informa
2 min read
article

Double Fine founder Tim Schafer has some advice for indie devs

In an interview with Glixel, Tim Schafer talks about setting your own milestones, the allure of difficult games and why he warns every indie dev he meets that "shipping games sucks."
"Whenever I meet another indie dev, especially someone who is shipping their first game, I don't know how to say it but I want to prepare them for the fact that shipping games sucks."

- Tim Schafer shares one of the lessons he's learned in his 20+ years of game development. 

Double Fine founder Tim Schafer sat down with Glixel recently to talk about everything from the time Psychonauts almost didn’t happen to the lessons he’s learned at the helm of a major indie studio. 

One such lesson is something he says he tries to share with other indie developers at every opportunity: "the act of shipping [games] is really grueling."

“You'll make more money on your first big Steam sale than you will on your launch day. Just to try to prepare for not getting all your hopes up for this amazing launch that's going to change your life," advises Schafer. "See it as just one more step in this long career where you're making good stuff, putting it out there, and making money over time with it, enabling you to do the thing that you love.”

Schafer goes on to talk about how they have seen more money from Psychonauts in the past five years than they did during the years immediately following the game’s release.

Double Fine is currently in the process of creating the sequel to Psychonauts after having the game crowdfunded for $3.8 million last January. Crowdfunding or even financing your own games comes with its own set of challenges, and one of those is learning to operate under self-imposed deadlines.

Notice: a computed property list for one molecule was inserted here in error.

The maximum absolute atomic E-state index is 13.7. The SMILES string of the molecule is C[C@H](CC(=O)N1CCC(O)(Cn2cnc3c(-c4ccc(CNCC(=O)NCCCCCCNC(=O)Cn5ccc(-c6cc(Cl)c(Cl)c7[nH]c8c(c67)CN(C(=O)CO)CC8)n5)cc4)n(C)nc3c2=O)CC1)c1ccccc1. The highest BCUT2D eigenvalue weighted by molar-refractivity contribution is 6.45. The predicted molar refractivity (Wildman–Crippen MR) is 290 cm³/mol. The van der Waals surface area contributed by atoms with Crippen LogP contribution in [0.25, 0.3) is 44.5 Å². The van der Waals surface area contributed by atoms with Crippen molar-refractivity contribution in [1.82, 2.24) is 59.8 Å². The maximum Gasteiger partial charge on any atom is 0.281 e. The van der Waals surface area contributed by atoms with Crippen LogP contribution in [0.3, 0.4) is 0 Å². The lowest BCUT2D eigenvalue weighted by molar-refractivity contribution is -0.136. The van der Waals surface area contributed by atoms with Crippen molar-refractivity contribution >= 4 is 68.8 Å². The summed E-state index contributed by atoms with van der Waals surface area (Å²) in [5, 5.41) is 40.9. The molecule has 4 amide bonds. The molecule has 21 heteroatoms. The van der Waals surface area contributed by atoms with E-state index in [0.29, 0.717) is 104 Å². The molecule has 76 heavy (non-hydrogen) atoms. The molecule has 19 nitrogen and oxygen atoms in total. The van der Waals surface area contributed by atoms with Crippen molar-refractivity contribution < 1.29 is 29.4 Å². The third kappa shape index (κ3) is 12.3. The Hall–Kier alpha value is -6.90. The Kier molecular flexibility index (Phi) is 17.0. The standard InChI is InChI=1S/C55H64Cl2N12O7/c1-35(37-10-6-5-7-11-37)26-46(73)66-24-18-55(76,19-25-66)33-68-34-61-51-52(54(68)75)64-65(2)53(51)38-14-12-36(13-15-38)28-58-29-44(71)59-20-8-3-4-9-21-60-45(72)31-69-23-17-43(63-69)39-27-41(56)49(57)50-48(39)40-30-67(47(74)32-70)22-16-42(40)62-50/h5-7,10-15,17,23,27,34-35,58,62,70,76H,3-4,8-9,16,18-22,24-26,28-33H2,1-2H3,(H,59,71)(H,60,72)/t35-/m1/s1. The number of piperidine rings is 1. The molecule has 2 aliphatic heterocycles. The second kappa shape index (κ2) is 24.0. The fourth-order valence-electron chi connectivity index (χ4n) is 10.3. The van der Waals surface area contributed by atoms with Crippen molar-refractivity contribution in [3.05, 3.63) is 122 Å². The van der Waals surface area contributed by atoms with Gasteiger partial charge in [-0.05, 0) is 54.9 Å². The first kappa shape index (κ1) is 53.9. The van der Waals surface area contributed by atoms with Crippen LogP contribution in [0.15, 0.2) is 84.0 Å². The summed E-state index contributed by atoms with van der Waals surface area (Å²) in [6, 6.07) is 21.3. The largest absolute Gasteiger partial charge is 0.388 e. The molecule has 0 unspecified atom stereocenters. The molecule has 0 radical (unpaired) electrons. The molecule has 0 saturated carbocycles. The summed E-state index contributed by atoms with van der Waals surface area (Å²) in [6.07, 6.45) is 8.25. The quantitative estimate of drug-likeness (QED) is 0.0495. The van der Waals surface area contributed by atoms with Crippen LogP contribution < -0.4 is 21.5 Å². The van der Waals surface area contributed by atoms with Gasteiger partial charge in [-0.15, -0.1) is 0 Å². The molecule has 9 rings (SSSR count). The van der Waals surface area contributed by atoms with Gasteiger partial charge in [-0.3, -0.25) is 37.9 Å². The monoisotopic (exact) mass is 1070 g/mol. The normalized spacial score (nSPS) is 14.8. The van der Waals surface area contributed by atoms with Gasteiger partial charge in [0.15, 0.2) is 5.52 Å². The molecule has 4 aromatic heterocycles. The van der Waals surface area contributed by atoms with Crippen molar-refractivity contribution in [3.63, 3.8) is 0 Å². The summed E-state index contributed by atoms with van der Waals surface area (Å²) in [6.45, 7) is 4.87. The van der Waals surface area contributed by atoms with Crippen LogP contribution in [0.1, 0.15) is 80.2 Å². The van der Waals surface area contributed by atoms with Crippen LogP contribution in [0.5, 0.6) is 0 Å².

“You have your own producers, internally. It is challenging, because when a publisher says, 'We will not give you the money that you need for salaries unless you deliver all these features by this date,' that really gets your attention and motivates you,” says Schafer. 

“But you just have to create that feeling internally. Everybody wants the game to be on time. Nobody wants the game to be late. But they don't realize, sometimes, when they're making a design decision that they're affecting the schedule in a really profound way.”

The rest of the interview over at Glixel is packed with both educational and entertaining stories from Schafer, including a look at the philosophy that powers Double Fine and a closer look at how Rubik’s Cubes are actually similar to adventure games. 

Latest Jobs

Treyarch

Playa Vista, California
6.20.22
Audio Engineer

Digital Extremes

London, Ontario, Canada
6.20.22
Communications Director

High Moon Studios

Carlsbad, California
6.20.22
Senior Producer

Build a Rocket Boy Games

Edinburgh, Scotland
6.20.22
Lead UI Programmer
More Jobs   

CONNECT WITH US

Register for a
Subscribe to
Follow us

Game Developer Account

Game Developer Newsletter

@gamedevdotcom

Register for a

Game Developer Account

Gain full access to resources (events, white paper, webinars, reports, etc)
Single sign-on to all Informa products

Register
Subscribe to

Game Developer Newsletter

Get daily Game Developer top stories every morning straight into your inbox

Subscribe
Follow us

@gamedevdotcom

Follow us @gamedevdotcom to stay up-to-date with the latest news & insider information about events & more